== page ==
No matter what size, all water companies must comply with cost of regulations

Small might be beautiful, but when you’re talking about public water systems, it’s also expensive.

“In the last 15 years, the cost to operate and maintain a small water system has gone up, way up, due to the fact that there are more water-quality parameters that are regulated,” said Bruce Lewis, owner of Lewis Engineering in Litchfield, who has spent 20 years in the waterworks industry.

“If you don’t have many customers, to spread the cost, it’s hard.”

Consider arsenic, which naturally enters much of New Hampshire’s groundwater as it percolates through granite bedrock. The federal limit of 50 parts per billion, in effect since 1942, was lowered to 10 ppb as of 2006, forcing many public water systems to upgrade, including very small ones.

“As testing gets more refined, water-quality requirements follow suit,” said Marco Philippon of Pennichuck Water Works, which owns scores of small water systems around the state.

There are plenty of them to own: Roughly 80 percent of the more than 700 so-called community water systems in New Hampshire serve fewer than 500 people, according to the state. But their customers deserve protection from arsenic, too.

“If you’re classified as a small public water supply – serving 25 or more people – compliance is essentially the same as it is for the city of Nashua system,” Lewis said.

This situation extends beyond treating arsenic and is hardly new.

New Hampshire is nearing the end of a five-year process to figure out how to help these small public water systems, which usually serve private developments, generally from a single private well.

For three systems in the Nashua area – a Milford housing development, a Hudson mobile-home park and a Wilton private school – help is coming more quickly because of the American Recovery and Reinvestment Act, or federal stimulus funds.

“I’m sitting at my desk right now filling out some of the ARRA paperwork,” Mike Wisniewski, plant manager for High Mowing School in Wilton, said recently.

The private boarding school will get $44,000 in low-interest loans, half of which will be forgiven, to do such things as put in new underground lines and upgrade treatment for uranium from granite, which can naturally affect New Hampshire groundwater.

Wisniewski said the work is needed not because anything failed, but because the 65-year-old boarding school’s system was reclassified and had to meet public water-treatment standards.

“We probably should have been classified a long time ago,” he said.

At the 220-home Hudson Mobile Home Estates, $112,000 in funding will go for work to develop a second well, as well as improved piping and storage tanks.

In recent years, “we’ve basically rebuilt our whole well system . . . and now we’re being required to put in an additional well and do some work,” said Frank Cole, business manager of the firm that operates the park, as well as a number of mobile-home parks in Massachusetts. “It is very, very costly.”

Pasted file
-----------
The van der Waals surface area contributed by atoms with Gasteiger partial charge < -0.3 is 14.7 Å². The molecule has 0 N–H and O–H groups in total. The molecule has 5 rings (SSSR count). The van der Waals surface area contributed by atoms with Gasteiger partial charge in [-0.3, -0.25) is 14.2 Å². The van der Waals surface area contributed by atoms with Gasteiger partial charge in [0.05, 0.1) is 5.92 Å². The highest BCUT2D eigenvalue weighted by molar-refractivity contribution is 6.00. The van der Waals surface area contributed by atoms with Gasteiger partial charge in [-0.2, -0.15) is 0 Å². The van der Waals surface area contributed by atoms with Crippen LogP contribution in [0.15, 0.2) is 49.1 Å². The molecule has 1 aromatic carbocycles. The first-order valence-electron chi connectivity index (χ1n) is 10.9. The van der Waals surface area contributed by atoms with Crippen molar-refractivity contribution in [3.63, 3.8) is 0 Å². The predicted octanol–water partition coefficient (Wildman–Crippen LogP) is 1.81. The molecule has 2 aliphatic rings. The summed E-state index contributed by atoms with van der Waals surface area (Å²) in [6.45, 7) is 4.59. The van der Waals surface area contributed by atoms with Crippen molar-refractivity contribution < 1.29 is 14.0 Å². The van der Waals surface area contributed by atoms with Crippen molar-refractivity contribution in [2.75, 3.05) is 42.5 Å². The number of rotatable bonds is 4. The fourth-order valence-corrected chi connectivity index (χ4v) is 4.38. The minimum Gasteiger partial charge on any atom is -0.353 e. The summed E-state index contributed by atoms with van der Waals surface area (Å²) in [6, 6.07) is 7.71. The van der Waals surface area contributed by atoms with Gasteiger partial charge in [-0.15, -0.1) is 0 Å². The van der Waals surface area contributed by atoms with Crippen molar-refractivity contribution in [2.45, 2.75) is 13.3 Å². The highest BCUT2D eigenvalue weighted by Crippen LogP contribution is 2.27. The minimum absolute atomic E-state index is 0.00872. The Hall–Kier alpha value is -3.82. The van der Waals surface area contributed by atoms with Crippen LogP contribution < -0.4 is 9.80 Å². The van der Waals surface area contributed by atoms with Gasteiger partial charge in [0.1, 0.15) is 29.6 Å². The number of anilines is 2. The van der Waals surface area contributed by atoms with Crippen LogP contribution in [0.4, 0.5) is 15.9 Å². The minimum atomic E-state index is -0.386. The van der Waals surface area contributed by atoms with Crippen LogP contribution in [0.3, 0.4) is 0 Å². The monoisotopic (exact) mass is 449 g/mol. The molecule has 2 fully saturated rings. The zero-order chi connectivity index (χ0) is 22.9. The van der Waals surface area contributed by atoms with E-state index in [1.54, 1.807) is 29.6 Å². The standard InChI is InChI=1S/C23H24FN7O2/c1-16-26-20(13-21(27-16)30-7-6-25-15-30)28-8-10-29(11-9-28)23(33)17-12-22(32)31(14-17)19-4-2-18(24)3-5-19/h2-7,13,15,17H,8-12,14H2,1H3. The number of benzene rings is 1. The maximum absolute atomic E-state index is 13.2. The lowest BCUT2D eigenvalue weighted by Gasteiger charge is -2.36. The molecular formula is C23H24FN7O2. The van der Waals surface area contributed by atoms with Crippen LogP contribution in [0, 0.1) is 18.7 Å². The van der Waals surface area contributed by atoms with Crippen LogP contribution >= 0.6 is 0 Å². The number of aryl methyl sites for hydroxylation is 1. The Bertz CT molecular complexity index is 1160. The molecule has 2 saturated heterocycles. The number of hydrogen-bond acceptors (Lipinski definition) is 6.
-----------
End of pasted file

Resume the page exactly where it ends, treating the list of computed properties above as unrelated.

The third local stimulus-funding recipient is Ashley Commons, a 29-house cluster development built two decades ago. Pennichuck Water Works, which owns and operates the development’s water system, is using $450,000 to complete a connection to Milford’s town water system.

Pennichuck, best known for owning Nashua’s water system, owns and operates scores of such independent systems, which draw water from wells for multiple users.

“Nashua has got 22,000 service connections. We have some (independent systems) that are as small as six service connections,” said Philippon, of Pennichuck. “All systems need to meet these same requirements.”

The problem of keeping water quality high when customer base is low has long been recognized, said Sarah Pillsbury, administrator of the Drinking Water and Groundwater Bureau at the New Hampshire Department of Environmental Services.

Back in 2003, she said, a “whole slew” of bills about groundwater quantity and quality were introduced into the Legislature – so many that a legislative Water Resources Committee was established.

“Basically, from the first meeting we said we need to develop a plan to make sure we have good quality water and enough of it,” Pillsbury said.

This spring, that program culminated in public-outreach sessions in Concord, the Lakes Region and the North Country, following similar outreach to water experts and to state and local policymakers.

All of this feedback will be part of a report for the state Legislature later this year.

Small water systems are only part of what it will cover – the thorny issue of land-development practices and their effect on water quality will be a major aspect – but they will be included.

The difficult issue will undoubtedly be cost, but recognizing the scope of the problem is important.

“We need to look at things on a regional and watershed basis,” Pillsbury said.

David Brooks can be reached at 594-5831 or